From your list, my kids, really loved Amsterdam, Berlin, Salzburg, Munich, Lucerne and Paris.Where is your 18 year old the most interested in, and more importantly, where are you? City, nature, culture, or foodie priority? We always enjoyed a blend. Getting a car for part of the trip is wonderful for getting off the beaten path, meandering and a nice scenic breather.

Also, where is the easiest cities for you to fly into? I highly recommend to fly in to one city and out of a different one.
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Old Dec 31st, 2022, 03:29 PM
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While you could spend the entire month in the one place, I recommend more, shorter stays. 4 week long stays would be good and is similar to what I do. Pick spots with good transportation links. No need to do AirBnB, but the idea is good. After you decide which towns to stay in, look at the town websites for the vacation apartments ( ferienwohnung ). Town websites usually have the formst www.town name.de. They are also usually found on the Wikipedia entry for the town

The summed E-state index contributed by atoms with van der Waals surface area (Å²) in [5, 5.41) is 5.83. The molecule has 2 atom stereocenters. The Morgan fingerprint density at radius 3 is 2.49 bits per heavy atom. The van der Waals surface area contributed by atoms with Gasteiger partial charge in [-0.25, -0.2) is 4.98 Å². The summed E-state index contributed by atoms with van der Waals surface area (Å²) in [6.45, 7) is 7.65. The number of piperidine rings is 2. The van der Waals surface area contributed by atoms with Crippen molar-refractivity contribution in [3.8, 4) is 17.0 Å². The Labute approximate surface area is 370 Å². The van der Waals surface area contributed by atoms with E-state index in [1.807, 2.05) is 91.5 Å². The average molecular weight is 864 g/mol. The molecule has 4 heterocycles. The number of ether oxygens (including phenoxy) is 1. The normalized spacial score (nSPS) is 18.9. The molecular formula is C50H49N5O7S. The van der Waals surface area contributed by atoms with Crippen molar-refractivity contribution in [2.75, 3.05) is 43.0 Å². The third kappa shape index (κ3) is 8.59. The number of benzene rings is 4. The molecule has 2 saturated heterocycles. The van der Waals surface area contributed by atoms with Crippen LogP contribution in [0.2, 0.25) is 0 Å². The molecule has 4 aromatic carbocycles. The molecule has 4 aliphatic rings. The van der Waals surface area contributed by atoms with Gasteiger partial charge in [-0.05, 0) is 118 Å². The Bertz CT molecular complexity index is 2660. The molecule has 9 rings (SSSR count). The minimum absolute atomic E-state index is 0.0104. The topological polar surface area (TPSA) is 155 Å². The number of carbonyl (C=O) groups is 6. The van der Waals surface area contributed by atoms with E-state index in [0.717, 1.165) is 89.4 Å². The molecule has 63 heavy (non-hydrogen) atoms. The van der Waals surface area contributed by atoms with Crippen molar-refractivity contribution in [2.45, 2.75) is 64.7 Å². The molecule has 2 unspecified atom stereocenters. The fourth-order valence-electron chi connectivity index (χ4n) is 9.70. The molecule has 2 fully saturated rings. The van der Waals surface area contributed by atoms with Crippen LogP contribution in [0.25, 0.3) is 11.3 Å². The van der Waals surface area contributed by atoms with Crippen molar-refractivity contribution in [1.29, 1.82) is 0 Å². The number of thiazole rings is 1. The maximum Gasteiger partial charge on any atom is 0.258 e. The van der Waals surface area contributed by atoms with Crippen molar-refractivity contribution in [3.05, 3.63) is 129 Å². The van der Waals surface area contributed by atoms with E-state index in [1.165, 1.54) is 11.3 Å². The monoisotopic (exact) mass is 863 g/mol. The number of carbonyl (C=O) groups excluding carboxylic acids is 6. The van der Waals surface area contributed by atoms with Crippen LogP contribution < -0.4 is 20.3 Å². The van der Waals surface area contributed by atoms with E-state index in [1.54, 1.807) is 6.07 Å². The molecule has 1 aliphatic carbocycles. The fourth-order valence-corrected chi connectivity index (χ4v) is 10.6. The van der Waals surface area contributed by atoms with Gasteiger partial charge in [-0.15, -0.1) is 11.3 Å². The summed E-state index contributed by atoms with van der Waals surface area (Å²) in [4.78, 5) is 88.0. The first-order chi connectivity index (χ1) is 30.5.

Nuremberg area is good. Also consider one of the towns along the middle Rhine. Boppard is a good choice since you would get a free transportation pass. The Black Forest gives you access to both France and Switzerland and comes with a free transportation pass ( KONUS card ) if you stay in almost every town. I stay in the FERIENWOHNUNG WINK.

Salzburg is just across the border in Austria and is one of my favorite places to stay. Two things I like to do there are the ice cave in Werfen and the salt mine in Hallein.
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Old Dec 31st, 2022, 03:35 PM